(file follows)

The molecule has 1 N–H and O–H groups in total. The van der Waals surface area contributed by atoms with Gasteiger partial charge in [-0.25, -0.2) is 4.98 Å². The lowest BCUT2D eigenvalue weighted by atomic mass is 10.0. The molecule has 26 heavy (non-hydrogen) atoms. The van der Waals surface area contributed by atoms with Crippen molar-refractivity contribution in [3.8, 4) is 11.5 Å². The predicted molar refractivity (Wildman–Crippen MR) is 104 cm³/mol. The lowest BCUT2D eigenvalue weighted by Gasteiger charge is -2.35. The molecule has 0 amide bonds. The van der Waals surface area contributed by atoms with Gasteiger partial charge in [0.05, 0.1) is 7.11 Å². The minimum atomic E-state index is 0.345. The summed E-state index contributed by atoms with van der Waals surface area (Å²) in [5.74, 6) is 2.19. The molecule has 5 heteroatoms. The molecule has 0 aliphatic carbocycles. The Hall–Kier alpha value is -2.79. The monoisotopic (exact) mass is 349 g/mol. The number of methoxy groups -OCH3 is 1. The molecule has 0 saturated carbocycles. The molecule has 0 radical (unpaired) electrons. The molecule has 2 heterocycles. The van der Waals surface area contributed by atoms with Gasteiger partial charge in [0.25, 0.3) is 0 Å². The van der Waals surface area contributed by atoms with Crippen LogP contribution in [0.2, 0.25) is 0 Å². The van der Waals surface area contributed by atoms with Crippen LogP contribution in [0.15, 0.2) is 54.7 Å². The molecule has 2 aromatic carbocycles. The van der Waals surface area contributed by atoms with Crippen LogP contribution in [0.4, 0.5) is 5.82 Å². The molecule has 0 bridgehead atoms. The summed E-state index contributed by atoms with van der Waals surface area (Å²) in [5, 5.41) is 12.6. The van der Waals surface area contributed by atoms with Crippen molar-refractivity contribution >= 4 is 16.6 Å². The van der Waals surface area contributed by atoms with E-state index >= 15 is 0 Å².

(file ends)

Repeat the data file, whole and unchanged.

The molecule has 1 N–H and O–H groups in total. The van der Waals surface area contributed by atoms with Gasteiger partial charge in [-0.25, -0.2) is 4.98 Å². The lowest BCUT2D eigenvalue weighted by atomic mass is 10.0. The molecule has 26 heavy (non-hydrogen) atoms. The van der Waals surface area contributed by atoms with Crippen molar-refractivity contribution in [3.8, 4) is 11.5 Å². The predicted molar refractivity (Wildman–Crippen MR) is 104 cm³/mol. The lowest BCUT2D eigenvalue weighted by Gasteiger charge is -2.35. The molecule has 0 amide bonds. The van der Waals surface area contributed by atoms with Gasteiger partial charge in [0.05, 0.1) is 7.11 Å². The minimum atomic E-state index is 0.345. The summed E-state index contributed by atoms with van der Waals surface area (Å²) in [5.74, 6) is 2.19. The molecule has 5 heteroatoms. The molecule has 0 aliphatic carbocycles. The Hall–Kier alpha value is -2.79. The monoisotopic (exact) mass is 349 g/mol. The number of methoxy groups -OCH3 is 1. The molecule has 0 saturated carbocycles. The molecule has 0 radical (unpaired) electrons. The molecule has 2 heterocycles. The van der Waals surface area contributed by atoms with Gasteiger partial charge in [0.25, 0.3) is 0 Å². The van der Waals surface area contributed by atoms with Crippen LogP contribution in [0.2, 0.25) is 0 Å². The van der Waals surface area contributed by atoms with Crippen LogP contribution in [0.15, 0.2) is 54.7 Å². The molecule has 2 aromatic carbocycles. The van der Waals surface area contributed by atoms with Crippen LogP contribution in [0.4, 0.5) is 5.82 Å². The molecule has 0 bridgehead atoms. The summed E-state index contributed by atoms with van der Waals surface area (Å²) in [5, 5.41) is 12.6. The van der Waals surface area contributed by atoms with Crippen molar-refractivity contribution >= 4 is 16.6 Å². The van der Waals surface area contributed by atoms with E-state index >= 15 is 0 Å².